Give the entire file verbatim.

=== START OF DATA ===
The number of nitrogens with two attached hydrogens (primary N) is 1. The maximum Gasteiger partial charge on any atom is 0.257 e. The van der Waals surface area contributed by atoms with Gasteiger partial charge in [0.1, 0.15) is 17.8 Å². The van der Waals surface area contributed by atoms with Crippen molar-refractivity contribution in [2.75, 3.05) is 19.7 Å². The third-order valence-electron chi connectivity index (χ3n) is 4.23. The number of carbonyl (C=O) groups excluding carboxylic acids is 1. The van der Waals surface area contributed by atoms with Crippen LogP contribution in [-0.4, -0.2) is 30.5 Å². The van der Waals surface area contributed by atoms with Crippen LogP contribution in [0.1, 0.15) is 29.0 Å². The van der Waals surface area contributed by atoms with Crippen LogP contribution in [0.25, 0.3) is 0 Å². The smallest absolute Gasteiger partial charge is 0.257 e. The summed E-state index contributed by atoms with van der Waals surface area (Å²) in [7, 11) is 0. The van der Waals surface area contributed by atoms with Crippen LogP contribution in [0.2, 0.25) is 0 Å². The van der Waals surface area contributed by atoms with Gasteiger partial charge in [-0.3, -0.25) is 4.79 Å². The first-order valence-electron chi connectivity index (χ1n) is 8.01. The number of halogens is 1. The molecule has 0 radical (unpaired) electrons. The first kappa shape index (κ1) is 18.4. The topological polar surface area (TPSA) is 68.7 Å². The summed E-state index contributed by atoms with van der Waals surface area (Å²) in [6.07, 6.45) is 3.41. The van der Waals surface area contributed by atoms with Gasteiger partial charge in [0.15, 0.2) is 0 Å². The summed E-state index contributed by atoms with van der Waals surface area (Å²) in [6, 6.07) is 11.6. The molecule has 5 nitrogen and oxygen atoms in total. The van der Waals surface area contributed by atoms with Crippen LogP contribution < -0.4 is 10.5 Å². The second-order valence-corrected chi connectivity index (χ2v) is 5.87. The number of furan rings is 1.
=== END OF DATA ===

The number of nitrogens with two attached hydrogens (primary N) is 1. The maximum Gasteiger partial charge on any atom is 0.257 e. The van der Waals surface area contributed by atoms with Gasteiger partial charge in [0.1, 0.15) is 17.8 Å². The van der Waals surface area contributed by atoms with Crippen molar-refractivity contribution in [2.75, 3.05) is 19.7 Å². The third-order valence-electron chi connectivity index (χ3n) is 4.23. The number of carbonyl (C=O) groups excluding carboxylic acids is 1. The van der Waals surface area contributed by atoms with Crippen LogP contribution in [-0.4, -0.2) is 30.5 Å². The van der Waals surface area contributed by atoms with Crippen LogP contribution in [0.1, 0.15) is 29.0 Å². The van der Waals surface area contributed by atoms with Crippen LogP contribution in [0.25, 0.3) is 0 Å². The smallest absolute Gasteiger partial charge is 0.257 e. The summed E-state index contributed by atoms with van der Waals surface area (Å²) in [7, 11) is 0. The van der Waals surface area contributed by atoms with Crippen LogP contribution in [0.2, 0.25) is 0 Å². The van der Waals surface area contributed by atoms with Gasteiger partial charge in [-0.3, -0.25) is 4.79 Å². The first-order valence-electron chi connectivity index (χ1n) is 8.01. The number of halogens is 1. The molecule has 0 radical (unpaired) electrons. The first kappa shape index (κ1) is 18.4. The topological polar surface area (TPSA) is 68.7 Å². The summed E-state index contributed by atoms with van der Waals surface area (Å²) in [6.07, 6.45) is 3.41. The van der Waals surface area contributed by atoms with Gasteiger partial charge in [0.15, 0.2) is 0 Å². The summed E-state index contributed by atoms with van der Waals surface area (Å²) in [6, 6.07) is 11.6. The molecule has 5 nitrogen and oxygen atoms in total. The van der Waals surface area contributed by atoms with Crippen LogP contribution < -0.4 is 10.5 Å². The second-order valence-corrected chi connectivity index (χ2v) is 5.87. The number of furan rings is 1.